Saturday, February 13, 2016

Hadoop Installation on Win 10 OS

Setting the Hadoop files prior to Spark installation on Win 10:
1. Ensure that your JAVA_HOME is properly set. A recommended approach here is to navigate to the installed Java folder in Program Files and copy the contents into a new folder
you can locate easily for eg:- C:\Projects\Java.
2. Create a user variable called JAVA_HOME and enter "C:\Projects\Java"
3. Add to the path system variable the following entry: "C:\Projects\Java\Bin;"
4. Create a HADOOP_HOME variable and specify the root path that contains all the Hadoop files for eg:- "C:\Projects\Hadoop"
5. Add to the path variable the bin location for your Hadoop repository: "C:\Projects\Hadoop\bin" <Keep track of your Hadoop installs like C:\Projects\Hadoop\2_5_0\bin>
6. Once these variables are set, open command prompt as an administrator and run the following commands to ensure that everything is set correctly:
A] java
B] javac
C] Hadoop
D] Hadoop Version
7. Also ensure your winutils.exe is in the Hadoop bin location.
< Download the same from - https://www.barik.net/archive/2015/01/19/172716/>
8. Also an error might related to the onfiguration location might occur -Add the following to the hadoop-env.cmd file to rectify the issue:
set HADOOP_IDENT_STRING=%USERNAME%
set HADOOP_PREFIX=C:\Projects\Hadoop
set HADOOP_CONF_DIR=%HADOOP_PREFIX%\etc\hadoop
set YARN_CONF_DIR=%HADOOP_CONF_DIR%
set PATH=%PATH%;%HADOOP_PREFIX%\bin

9. Another issue that I did face while leveraging Hadoop 2.6.0 install was the issue with the hadoop.dll. I had to recompile the source using MS VS to generate the hadoop.dll and pdb files and replaced the hadoop.dll which came along with the install.
10. Another error that I faced was "The system cannot find the batch label specified - nodemanager". Replace all the "\n" characters in the Yarn.cmd file to "\r\n".
11. Also replace the "\n" characters in the Hadoop.cmd file to "\r\n".

12. Yarn-site.xml change is as shown in the screenshot below:

13. Make changes to the core-site.xml as shown in the screenshot below:


14. Make the configuration changes as per the answer here :
http://stackoverflow.com/questions/18630019/running-apache-hadoop-2-1-0-on-windows/23959201#23959201
15. Download Eclipse Helios for your Win OS to generate the jar's required for your map reduce applications. Use jdk1.7.0_71 and not the 1.8+ versions to compile your hadoop mapreduce programs.
16. Kickstart your Hadoop dfs and yarn and add data from any of your data sources and get ready to map reduce the heck out of it.... < A quick note,after formatting your named node it defaults to a tmp folder along with your machine name... in my case it is C:\tmp\hadoop-myPC\dfs\data>

Monday, December 21, 2015

Tableau Dashboards Published...

A few Tableau dashboards I have published off late to give a flair for different visualizations within Tableau:







Sunday, November 22, 2015

Cyclotron's Android App

Just created a Xamarin Android mobile application . Extremely easy to use and did not require much reading the resources to understand how to go about building it. The first iteration is as shown in the figure below:
Though the emulator (Nexus 5 through 7) did not render as clearly I wanted it to, but still a great start for v1.0. The next version would basically integrate with Google maps. As soon as one clicks the app, you get a splash screen and then navigate to Cyclotron's main menu from where you can navigate to the layouts. The support aspect would also be a part of the next iteration of the app along with the Login. There were a few more images added to the individual activities .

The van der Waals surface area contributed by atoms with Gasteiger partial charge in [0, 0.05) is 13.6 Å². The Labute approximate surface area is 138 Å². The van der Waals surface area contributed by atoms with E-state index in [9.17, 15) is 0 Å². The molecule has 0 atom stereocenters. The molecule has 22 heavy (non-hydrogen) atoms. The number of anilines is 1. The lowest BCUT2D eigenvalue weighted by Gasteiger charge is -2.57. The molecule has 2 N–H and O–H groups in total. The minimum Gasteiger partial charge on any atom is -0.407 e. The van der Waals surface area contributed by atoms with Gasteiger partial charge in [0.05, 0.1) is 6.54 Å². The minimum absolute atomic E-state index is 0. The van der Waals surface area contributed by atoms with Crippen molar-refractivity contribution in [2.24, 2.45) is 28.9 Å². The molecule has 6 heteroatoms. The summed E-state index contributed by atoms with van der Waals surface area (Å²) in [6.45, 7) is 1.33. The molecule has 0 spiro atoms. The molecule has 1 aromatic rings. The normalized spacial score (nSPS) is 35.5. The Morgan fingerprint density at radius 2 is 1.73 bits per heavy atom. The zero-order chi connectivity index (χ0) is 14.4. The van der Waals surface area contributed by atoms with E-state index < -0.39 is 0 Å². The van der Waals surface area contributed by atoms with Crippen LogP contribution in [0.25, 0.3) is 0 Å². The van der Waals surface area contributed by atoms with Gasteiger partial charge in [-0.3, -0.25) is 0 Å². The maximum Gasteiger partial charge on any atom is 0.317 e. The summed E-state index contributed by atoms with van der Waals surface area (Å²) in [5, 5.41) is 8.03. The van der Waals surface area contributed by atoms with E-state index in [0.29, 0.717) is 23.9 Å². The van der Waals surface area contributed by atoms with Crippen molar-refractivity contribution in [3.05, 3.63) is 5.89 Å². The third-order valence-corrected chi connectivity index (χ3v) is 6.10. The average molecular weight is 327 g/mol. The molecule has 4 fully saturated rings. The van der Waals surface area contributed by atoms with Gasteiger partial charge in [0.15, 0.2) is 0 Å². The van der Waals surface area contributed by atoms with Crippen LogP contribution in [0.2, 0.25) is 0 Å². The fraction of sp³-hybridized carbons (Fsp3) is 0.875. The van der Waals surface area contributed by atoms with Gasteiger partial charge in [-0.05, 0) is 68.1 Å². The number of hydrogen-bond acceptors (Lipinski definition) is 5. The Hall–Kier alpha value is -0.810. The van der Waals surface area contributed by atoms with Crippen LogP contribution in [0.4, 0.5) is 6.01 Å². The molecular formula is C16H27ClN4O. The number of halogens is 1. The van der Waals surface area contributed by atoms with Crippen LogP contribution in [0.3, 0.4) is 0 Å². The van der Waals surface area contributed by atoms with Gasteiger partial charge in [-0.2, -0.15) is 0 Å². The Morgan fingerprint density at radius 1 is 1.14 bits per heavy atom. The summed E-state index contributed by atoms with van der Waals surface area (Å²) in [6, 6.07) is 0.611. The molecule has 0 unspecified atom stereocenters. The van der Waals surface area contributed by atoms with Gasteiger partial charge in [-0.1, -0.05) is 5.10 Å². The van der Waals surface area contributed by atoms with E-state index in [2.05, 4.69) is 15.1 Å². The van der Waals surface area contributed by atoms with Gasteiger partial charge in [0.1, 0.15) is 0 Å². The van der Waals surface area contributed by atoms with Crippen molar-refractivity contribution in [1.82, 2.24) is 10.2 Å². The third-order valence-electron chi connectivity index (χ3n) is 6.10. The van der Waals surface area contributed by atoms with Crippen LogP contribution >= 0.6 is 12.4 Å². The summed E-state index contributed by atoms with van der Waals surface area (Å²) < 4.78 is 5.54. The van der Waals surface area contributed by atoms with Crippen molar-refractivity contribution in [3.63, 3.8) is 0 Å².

Probably leverage this article as the initial help on how to use the app.... The follow up items are as follows:
1. Integration with Google Maps
2. Synchronization with Cyclotron's support database
3. Login for Support
4. Tweak the UI
5. Replicate for IOS


Tuesday, October 20, 2015

Excel Regular Expression Parsing

Sample piece of code to parse Excel files with regular expressions using Excel Query (The first piece does not loop through all the rows to make it more efficient and fetches the resultant set based on the first row. The second piece goes through all the columns and finds a match):

//This piece uses ExcelQuery -->

using System;
using System.Collections.Generic;
using System.Linq;
using System.Web;
using System.IO;
using System.Text;
using System.Web.UI;
using System.Text.RegularExpressions;
using System.Web.UI.WebControls;
using Scanning;
using System.Data;
using Innovative.Data;

//Install ExcelQuery
namespace WebApplication1
{
    public partial class WebForm1 : System.Web.UI.Page
    {
         protected void Page_Load(object sender, EventArgs e)
        {

            ExcelQuery excelQuery = new ExcelQuery("C:\\Test\\Test.xlsx");
            excelQuery.HeaderHasFieldNames = true;
                     excelQuery.Provider = ExcelQuery.ConnectionStringItems.Providers.Jet12;
                     excelQuery.ExcelVersion = ExcelQuery.ConnectionStringItems.ExcelVersions.Excel2007to2013;
            excelQuery.ConnectionProperties = "IMEX=0";
            bool test = searchResults(excelQuery);
            Response.Write(test.ToString());
                  
        }


        protected bool searchResults(ExcelQuery  excelQuery)
        {
            var x = excelQuery.GetSheets();
            foreach (string y in x)
            {
                int i = 1,a=1;
                string sql = "SELECT * FROM [" + y+"]";
                Regex numberRegex = new Regex(@"\d{3}-\d{2}-\d{4}", RegexOptions.IgnoreCase);
                DataSet data = excelQuery.ExecuteDataSet(sql,"Table");
                while (i <= 1)
                {
                    foreach (DataTable dt in data.Tables)
                    {
                        do
                        {
                            a++;

                            var rowAsString = string.Join(", ", dt.Rows[0].ItemArray);

                           Match match = numberRegex.Match(rowAsString);
                            if (match.Success)
                            {
                                return true;
                            }


                       } while (a <= 1);
                      
                        i++;
                    }
                }

           }
           
            return false;
         }